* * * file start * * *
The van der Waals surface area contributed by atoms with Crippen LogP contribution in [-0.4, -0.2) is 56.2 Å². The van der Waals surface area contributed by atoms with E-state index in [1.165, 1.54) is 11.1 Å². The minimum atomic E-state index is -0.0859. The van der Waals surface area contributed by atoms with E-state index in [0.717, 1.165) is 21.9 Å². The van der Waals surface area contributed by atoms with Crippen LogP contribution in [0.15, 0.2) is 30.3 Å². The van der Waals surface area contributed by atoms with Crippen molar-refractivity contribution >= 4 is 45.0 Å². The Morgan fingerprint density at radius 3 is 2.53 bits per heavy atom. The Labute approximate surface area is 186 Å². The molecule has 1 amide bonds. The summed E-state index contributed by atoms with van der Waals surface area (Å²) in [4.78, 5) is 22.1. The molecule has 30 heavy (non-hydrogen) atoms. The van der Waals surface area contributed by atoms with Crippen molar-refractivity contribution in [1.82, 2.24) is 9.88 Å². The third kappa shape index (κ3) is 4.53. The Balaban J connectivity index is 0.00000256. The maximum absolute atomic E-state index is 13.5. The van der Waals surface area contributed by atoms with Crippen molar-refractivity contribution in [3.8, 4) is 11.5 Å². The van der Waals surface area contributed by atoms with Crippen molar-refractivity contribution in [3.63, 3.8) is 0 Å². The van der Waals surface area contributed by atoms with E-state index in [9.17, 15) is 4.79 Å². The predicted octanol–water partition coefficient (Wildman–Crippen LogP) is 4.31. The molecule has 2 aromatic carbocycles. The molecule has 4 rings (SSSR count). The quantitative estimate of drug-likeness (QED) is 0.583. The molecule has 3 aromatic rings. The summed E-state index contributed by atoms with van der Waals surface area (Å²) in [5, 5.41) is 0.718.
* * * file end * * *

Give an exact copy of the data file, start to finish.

The van der Waals surface area contributed by atoms with Crippen LogP contribution in [-0.4, -0.2) is 56.2 Å². The van der Waals surface area contributed by atoms with E-state index in [1.165, 1.54) is 11.1 Å². The minimum atomic E-state index is -0.0859. The van der Waals surface area contributed by atoms with E-state index in [0.717, 1.165) is 21.9 Å². The van der Waals surface area contributed by atoms with Crippen LogP contribution in [0.15, 0.2) is 30.3 Å². The van der Waals surface area contributed by atoms with Crippen molar-refractivity contribution >= 4 is 45.0 Å². The Morgan fingerprint density at radius 3 is 2.53 bits per heavy atom. The Labute approximate surface area is 186 Å². The molecule has 1 amide bonds. The summed E-state index contributed by atoms with van der Waals surface area (Å²) in [4.78, 5) is 22.1. The molecule has 30 heavy (non-hydrogen) atoms. The van der Waals surface area contributed by atoms with Crippen molar-refractivity contribution in [1.82, 2.24) is 9.88 Å². The third kappa shape index (κ3) is 4.53. The Balaban J connectivity index is 0.00000256. The maximum absolute atomic E-state index is 13.5. The van der Waals surface area contributed by atoms with Crippen molar-refractivity contribution in [3.8, 4) is 11.5 Å². The van der Waals surface area contributed by atoms with Crippen molar-refractivity contribution in [3.63, 3.8) is 0 Å². The van der Waals surface area contributed by atoms with E-state index in [9.17, 15) is 4.79 Å². The predicted octanol–water partition coefficient (Wildman–Crippen LogP) is 4.31. The molecule has 2 aromatic carbocycles. The molecule has 4 rings (SSSR count). The quantitative estimate of drug-likeness (QED) is 0.583. The molecule has 3 aromatic rings. The summed E-state index contributed by atoms with van der Waals surface area (Å²) in [5, 5.41) is 0.718.